– The Rev. Marguerite Judson

From the Junior Warden

maggie cookeVestry Reflection

During my first Vestry term during 2007-8-9, I remember we would have August off; the slower days of summer when many people traveled offered a good time for a month without Vestry. It occurred to me on this, my third year of this term, we have not been taking August off. While we don’t seem frantic or frenetic trying to squeeze too many matters into our two hour meeting, we are nevertheless busy enough to keep our momentum during a time when the Parish House project (among other changes) requires it. Our meeting on August 15th was newly infused with the return of Rebecca Whitney from her six month leave with family in Spain. It’s wonderful to have her back with fresh insights and compelling questions.

The Rector’s Report was chock full of news to digest, about staff changes, about the Youth Program in Jess Powell’s absence, and about the imminent launch of the academic year. Our Interim Associate Rector, the Rev. Marguerite Judson, is soon to be the Associate Rector at St. Mary the Virgin in San Francisco. The Rev. Liz Tichenor has now returned from sabbatical (where did THAT time go?). Our diaconal postulants Dani Gabriel and Ari Wolfe are soon to begin their field work away from All Souls, at St. Alban’s and Good Shepherd, respectively. Our new seminarian Annie Jones will join us on September 9th. Our Youth Ministry continues to be shaped with the third of three well attended revisioning sessions, illustrating that it is not a matter of IF the ministry will be supported, but HOW; the calendar is in place with a kickoff scheduled for August 26th; yes, that is THIS Sunday. The triumvirate of Phil+, Liz+ and Emily Hansen Curran are joined by Megan Hansen Curran, Annika McPeek, and Calvin Payne Taylor.

We had presentations by Eric LeGrand on the Stewardship efforts to pave the way forward in light of budget challenges, and by Ed Hahn on the Parish House Project. The Berkeley Zoning Adjustment Board appears very supportive of our mission with SAHA, and the next ZAB meeting will take place at the end of September. With God’s help, we are on track with the timeline all of us can view in the narthex.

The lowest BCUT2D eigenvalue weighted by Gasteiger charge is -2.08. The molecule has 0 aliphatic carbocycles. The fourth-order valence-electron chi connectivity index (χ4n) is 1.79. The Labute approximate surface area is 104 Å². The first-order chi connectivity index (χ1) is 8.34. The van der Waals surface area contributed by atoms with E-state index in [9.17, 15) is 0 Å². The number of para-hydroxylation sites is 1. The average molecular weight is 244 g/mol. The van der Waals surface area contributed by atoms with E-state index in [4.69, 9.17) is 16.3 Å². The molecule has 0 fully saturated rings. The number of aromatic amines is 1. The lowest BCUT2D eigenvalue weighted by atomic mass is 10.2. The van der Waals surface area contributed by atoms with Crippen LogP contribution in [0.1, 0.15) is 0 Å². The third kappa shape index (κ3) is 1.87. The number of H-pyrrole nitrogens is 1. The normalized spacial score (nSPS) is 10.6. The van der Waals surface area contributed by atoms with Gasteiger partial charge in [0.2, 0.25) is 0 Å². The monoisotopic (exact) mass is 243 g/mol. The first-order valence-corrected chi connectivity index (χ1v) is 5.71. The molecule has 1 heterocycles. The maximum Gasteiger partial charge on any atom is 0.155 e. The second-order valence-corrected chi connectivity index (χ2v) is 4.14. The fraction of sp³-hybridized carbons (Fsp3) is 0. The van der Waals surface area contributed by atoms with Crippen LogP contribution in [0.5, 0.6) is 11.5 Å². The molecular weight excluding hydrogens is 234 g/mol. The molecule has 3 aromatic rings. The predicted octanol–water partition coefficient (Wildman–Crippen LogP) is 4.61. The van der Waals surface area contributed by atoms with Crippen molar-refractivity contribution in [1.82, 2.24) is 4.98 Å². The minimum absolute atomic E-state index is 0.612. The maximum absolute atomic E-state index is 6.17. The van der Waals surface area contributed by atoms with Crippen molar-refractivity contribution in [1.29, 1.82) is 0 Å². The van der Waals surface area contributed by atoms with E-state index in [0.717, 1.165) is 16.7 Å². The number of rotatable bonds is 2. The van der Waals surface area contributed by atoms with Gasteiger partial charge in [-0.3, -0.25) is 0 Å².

Due to unforeseen scheduling issues, we mixed up the agenda a bit, using Chaplain Laura Eberly’s scriptural reflection as a regenerative breath toward the middle of the evening. A loaf of challah was passed around the table, and as we literally broke bread, we were able to focus and share personal views of what it means to eat Christ’s flesh and drink Christ’s blood. Who among us has not been approached by a non-Christian with words to the effect of “Are you a cannibal?” Personally, by consuming the body and blood, I feel I have consumed the true nature of Jesus with His expectations of me and His forgiveness of my shortcomings, and in turn I feel consumed by the embrace of the Almighty. In addition to the sincere and personal offerings of others, I found myself contemplating when the Chaplain became an office on the Vestry, and I remember it was proposed by our Interim Rector, the Rev. Jim Richardson about ten years ago. The first Chaplain of Vestry was a partnership of Nat Lewis and myself. I have found it to be a critical tool in keeping us focused on our true purpose in serving the congregation.

The second part of our meeting had us going over the reports of the third prong of our strategic goals set forth, Christian Action and Practice. While it is clear we are observing a lot of action around Immigration: Welcoming the Stranger in Our Midst, including our Parish House Accompaniment Project, and we see movement on Honoring Creation: Faithfully Responding to Climate Change, less has been observed on Caring for Foster Youth and Children.

Our meeting closed with prayers of Thanksgiving, Guidance, and Petition, and ran just 10 minutes over schedule. In closing, please allow me to share this: While observing a meditative silence after communion last Sunday, I had a joyful revelation. A few of our youngest parishioners made a few squeaks, squawks, and burbles, each in their own way in their own time. Now I have been the parent who cringed at my child’s voice during silences and I have been the one without a child feeling distracted by a little voice. But last Sunday, in a moment of clarity I understood that when we take time to be silent; when we all push aside the need to hear our own voices, we can hear the voices of those who have not yet learned to be cynical, jaded, or argumentative; those who can express nothing short of pure truth. If we don’t understand because there is no language we yet recognize, listen for what lingers in the air.